How do we see this? Probably the clearest way to look at it is to think what would happen if the generation of a new plane was not instantaneous. In that case, we simply wouldn’t get to see Annie Murphy’s Joan destroying the computer, for the simple fact that if Joan destroyed the original and Murphy’s plane generation cannot be immediate, the life of Annie’s Joan would be destroyed before she can destroy the computer in her plane. However, we see how Murphy’s Joan destroys the computer and her world disappears at the same time, to find then the original Joan as the destroyer of the computer and Annie Murphy where we had previously seen Salma Hayek.

Another extremely interesting component of the computer destruction scene is that it is the moment when Annie Murphy’s Joan realizes that she is not the original Joan because she loses her freedom of decision. Until this scene, the Joan we knew from the beginning seemed to have complete freedom to choose her actions. However, when she gains access to the computer and is about to destroy it, she recognizes that it is not her decision, that if the computer is destroyed it is due to a decision of the original Joan. A few seconds later we see that she is about to hit the computer for the first time and says “it’s happening! She’s doing it!", which reveals to us that the moment where the times of all the Joans collapse is the only moment where the original Joan has direct control over what happens in all the recursive planes above hers... and she destroys them all at once, simultaneously.

The fact that Murphy’s Joan believes that she is free until the times of all the planes collapse seems to suggest that until that moment, her life did not happen at the same time as the life of the original Joan, but rather occurred with a slight delay. We could think then that the timelines of the original Joan and of Annie Murphy’s look like this:

How do the lives of Salma Hayek’s and Cate Blanchett’s Joans look like in this scheme? Following the recursion for them:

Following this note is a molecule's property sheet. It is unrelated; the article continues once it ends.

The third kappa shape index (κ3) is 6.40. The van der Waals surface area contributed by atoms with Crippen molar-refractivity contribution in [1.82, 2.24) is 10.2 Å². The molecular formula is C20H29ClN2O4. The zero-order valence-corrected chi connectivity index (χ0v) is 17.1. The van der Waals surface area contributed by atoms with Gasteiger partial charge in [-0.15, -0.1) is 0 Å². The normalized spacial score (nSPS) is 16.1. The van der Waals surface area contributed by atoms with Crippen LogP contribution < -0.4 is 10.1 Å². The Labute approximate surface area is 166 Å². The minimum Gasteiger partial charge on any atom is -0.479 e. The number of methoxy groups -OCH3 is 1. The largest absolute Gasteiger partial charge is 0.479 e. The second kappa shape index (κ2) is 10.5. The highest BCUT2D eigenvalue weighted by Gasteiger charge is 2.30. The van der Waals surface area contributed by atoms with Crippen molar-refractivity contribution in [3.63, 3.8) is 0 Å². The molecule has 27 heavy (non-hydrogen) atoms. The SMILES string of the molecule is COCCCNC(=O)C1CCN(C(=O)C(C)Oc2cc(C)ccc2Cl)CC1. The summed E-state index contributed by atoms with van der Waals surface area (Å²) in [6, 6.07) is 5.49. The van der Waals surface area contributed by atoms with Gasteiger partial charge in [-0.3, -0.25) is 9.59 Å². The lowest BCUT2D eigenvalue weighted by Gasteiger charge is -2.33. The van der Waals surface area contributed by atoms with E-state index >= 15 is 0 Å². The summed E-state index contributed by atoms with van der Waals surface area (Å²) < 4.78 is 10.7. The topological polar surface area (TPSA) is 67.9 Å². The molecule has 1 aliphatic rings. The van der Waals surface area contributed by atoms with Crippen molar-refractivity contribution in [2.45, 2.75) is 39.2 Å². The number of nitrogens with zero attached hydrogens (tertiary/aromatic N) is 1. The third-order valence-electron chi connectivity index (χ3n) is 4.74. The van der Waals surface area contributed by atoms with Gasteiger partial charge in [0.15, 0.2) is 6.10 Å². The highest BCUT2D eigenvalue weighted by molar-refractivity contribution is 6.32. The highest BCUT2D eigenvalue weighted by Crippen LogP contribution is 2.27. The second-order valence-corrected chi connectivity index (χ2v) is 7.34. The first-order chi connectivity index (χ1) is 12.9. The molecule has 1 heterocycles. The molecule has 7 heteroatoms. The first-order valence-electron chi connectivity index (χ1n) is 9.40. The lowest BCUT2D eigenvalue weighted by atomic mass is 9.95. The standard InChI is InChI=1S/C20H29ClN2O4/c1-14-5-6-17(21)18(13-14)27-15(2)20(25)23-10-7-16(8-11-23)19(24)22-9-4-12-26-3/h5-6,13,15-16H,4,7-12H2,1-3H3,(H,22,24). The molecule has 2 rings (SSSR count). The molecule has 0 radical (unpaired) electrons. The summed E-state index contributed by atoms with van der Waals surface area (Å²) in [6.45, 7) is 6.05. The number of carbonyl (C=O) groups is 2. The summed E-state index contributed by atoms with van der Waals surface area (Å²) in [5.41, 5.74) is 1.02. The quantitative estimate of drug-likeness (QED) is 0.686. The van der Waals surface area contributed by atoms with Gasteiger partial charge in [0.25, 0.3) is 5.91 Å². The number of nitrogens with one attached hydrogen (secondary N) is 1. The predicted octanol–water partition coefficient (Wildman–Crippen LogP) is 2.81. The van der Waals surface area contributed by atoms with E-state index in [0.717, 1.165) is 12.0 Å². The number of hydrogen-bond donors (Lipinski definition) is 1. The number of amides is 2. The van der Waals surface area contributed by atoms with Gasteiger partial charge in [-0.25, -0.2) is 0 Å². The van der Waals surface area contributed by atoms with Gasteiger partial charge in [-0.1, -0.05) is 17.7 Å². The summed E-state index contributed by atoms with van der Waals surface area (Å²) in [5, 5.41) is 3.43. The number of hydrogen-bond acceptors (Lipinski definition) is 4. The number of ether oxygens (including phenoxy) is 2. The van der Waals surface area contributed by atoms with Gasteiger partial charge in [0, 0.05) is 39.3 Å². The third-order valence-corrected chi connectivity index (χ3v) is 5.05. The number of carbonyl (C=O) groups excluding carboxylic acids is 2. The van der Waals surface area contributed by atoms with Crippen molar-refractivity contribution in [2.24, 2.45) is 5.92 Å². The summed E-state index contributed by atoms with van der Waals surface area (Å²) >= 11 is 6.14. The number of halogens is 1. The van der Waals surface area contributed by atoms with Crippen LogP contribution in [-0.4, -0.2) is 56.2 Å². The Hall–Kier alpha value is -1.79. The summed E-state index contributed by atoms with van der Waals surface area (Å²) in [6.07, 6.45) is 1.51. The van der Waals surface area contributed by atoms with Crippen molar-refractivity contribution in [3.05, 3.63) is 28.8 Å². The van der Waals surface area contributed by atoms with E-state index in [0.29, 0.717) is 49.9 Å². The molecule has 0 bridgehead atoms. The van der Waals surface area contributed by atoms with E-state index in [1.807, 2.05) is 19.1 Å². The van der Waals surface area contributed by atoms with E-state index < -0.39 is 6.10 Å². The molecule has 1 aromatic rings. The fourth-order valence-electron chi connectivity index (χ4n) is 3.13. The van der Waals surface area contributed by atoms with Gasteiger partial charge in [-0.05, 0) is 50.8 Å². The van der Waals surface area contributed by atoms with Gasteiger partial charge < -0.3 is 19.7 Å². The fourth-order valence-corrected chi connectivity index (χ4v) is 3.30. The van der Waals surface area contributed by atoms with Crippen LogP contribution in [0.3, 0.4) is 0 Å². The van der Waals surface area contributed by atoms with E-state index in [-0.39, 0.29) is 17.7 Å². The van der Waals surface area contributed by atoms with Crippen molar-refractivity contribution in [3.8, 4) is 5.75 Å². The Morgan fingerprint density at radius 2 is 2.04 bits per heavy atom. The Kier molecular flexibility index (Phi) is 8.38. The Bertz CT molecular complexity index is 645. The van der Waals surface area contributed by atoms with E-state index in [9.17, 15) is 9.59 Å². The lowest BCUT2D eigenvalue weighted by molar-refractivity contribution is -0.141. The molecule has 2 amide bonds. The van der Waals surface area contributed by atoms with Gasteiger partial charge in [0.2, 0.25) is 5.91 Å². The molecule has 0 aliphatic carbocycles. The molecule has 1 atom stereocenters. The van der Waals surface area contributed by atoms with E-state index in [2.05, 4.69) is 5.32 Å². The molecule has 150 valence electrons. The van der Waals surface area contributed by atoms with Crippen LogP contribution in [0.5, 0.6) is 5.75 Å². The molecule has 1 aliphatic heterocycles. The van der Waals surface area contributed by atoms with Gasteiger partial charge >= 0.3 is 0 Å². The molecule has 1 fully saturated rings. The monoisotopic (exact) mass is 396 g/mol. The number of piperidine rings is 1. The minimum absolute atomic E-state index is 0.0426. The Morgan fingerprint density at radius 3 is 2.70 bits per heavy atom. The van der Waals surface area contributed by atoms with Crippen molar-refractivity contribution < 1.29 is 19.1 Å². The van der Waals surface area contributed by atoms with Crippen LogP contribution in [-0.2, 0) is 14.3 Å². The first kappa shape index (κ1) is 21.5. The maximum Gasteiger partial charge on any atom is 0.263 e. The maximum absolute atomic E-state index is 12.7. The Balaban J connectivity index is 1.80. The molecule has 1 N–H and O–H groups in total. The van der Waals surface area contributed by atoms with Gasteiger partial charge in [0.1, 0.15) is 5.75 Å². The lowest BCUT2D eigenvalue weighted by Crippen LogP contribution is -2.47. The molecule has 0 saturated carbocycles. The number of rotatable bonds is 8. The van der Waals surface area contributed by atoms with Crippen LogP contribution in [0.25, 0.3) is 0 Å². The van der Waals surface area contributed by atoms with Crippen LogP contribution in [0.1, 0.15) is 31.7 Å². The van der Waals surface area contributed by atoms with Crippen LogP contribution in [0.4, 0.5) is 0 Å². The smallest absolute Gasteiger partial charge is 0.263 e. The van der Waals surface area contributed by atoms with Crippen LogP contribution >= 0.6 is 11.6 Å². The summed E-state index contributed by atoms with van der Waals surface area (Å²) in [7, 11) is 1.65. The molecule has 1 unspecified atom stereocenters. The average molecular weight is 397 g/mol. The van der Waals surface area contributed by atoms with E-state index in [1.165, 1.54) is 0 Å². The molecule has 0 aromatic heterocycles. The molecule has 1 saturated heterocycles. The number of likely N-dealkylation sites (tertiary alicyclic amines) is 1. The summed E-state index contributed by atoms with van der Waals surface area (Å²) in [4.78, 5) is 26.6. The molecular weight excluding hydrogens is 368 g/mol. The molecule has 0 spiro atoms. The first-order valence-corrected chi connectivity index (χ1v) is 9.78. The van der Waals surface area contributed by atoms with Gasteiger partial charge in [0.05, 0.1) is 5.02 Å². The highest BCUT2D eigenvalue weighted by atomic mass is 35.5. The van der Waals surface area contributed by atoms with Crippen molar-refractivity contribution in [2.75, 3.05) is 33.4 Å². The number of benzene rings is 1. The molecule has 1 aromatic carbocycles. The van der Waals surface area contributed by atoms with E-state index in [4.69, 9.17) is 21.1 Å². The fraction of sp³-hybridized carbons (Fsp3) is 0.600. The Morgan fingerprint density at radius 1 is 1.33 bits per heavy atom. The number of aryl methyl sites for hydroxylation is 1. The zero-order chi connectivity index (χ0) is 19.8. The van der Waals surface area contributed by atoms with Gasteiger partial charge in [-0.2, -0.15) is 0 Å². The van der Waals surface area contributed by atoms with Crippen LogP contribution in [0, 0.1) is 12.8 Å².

Repeating this pattern ad infinitum we reach a surprising conclusion: not only are there infinite Joans, but their entire stories (from waking up on the day of the series’ premiere to the destruction of the computer) last less and less time (taking as reference the time of the original Joan), until they are arbitrarily short, or as it is usually said in mathematical terms, infinitesimal.

The philosophical reference are Zeno’s paradoxes, especially that of movement, which even though today is considered explained by the infinitesimal calculus, it maintains its force in the episode; and in the chapter, Achilles finally reaches the tortoise. At this moment all infinite virtualities collapse due to an act of a real subject. The "she is doing it" is, in that sense, a success of the script, and of the reading that is reflected in the preceding scheme of the times of the four Joans.


[1Original in Discusión, compiled in Obras Completas, Buenos Aires, Emecé.

[2This text is a partial version of a longer article by the authors in collaboration with Eduardo Laso and Juan Jorge Michel Fariña. In the latter, many other elements present in the episode are analyzed individually: recommendation algorithms and engagement with popular content platforms, deepfakes and generative art, and quantum computers.


moderación a priori

Este foro es moderado a priori: su contribución sólo aparecerá una vez validada por un/a administrador/a del sitio.

¿Quién es usted?
Su mensaje

Para crear párrafos, deje simplemente líneas vacías.

Film:Black Mirror: Joan is Awful

Original Title:Black Mirror: Joan is Awful

Director: Ally Pankiw

Year: 2023

Country: Reino Unido

Other comments by the author: